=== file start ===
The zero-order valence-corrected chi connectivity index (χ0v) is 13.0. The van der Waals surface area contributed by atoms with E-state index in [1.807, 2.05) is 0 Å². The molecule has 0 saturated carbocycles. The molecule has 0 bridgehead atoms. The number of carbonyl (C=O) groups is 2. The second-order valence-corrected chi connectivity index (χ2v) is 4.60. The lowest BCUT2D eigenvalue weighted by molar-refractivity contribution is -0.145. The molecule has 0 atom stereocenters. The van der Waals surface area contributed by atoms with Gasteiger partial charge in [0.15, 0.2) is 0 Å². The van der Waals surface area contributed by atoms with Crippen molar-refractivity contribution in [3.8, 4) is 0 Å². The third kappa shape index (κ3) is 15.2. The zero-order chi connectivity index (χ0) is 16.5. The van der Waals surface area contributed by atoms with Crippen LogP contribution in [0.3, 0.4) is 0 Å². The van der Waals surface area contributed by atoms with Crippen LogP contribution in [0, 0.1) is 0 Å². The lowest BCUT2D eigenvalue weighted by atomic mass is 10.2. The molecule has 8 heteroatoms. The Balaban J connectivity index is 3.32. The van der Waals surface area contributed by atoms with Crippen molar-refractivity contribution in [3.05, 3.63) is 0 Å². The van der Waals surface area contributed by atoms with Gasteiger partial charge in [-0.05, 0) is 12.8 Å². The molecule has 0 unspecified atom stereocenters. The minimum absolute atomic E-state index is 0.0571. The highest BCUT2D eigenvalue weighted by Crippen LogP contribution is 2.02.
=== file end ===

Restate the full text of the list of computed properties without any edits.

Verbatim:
The zero-order valence-corrected chi connectivity index (χ0v) is 13.0. The van der Waals surface area contributed by atoms with E-state index in [1.807, 2.05) is 0 Å². The molecule has 0 saturated carbocycles. The molecule has 0 bridgehead atoms. The number of carbonyl (C=O) groups is 2. The second-order valence-corrected chi connectivity index (χ2v) is 4.60. The lowest BCUT2D eigenvalue weighted by molar-refractivity contribution is -0.145. The molecule has 0 atom stereocenters. The van der Waals surface area contributed by atoms with Gasteiger partial charge in [0.15, 0.2) is 0 Å². The van der Waals surface area contributed by atoms with Crippen molar-refractivity contribution in [3.8, 4) is 0 Å². The third kappa shape index (κ3) is 15.2. The zero-order chi connectivity index (χ0) is 16.5. The van der Waals surface area contributed by atoms with Crippen LogP contribution in [0.3, 0.4) is 0 Å². The van der Waals surface area contributed by atoms with Crippen LogP contribution in [0, 0.1) is 0 Å². The lowest BCUT2D eigenvalue weighted by atomic mass is 10.2. The molecule has 8 heteroatoms. The Balaban J connectivity index is 3.32. The van der Waals surface area contributed by atoms with Crippen molar-refractivity contribution in [3.05, 3.63) is 0 Å². The van der Waals surface area contributed by atoms with Gasteiger partial charge in [-0.05, 0) is 12.8 Å². The molecule has 0 unspecified atom stereocenters. The minimum absolute atomic E-state index is 0.0571. The highest BCUT2D eigenvalue weighted by Crippen LogP contribution is 2.02.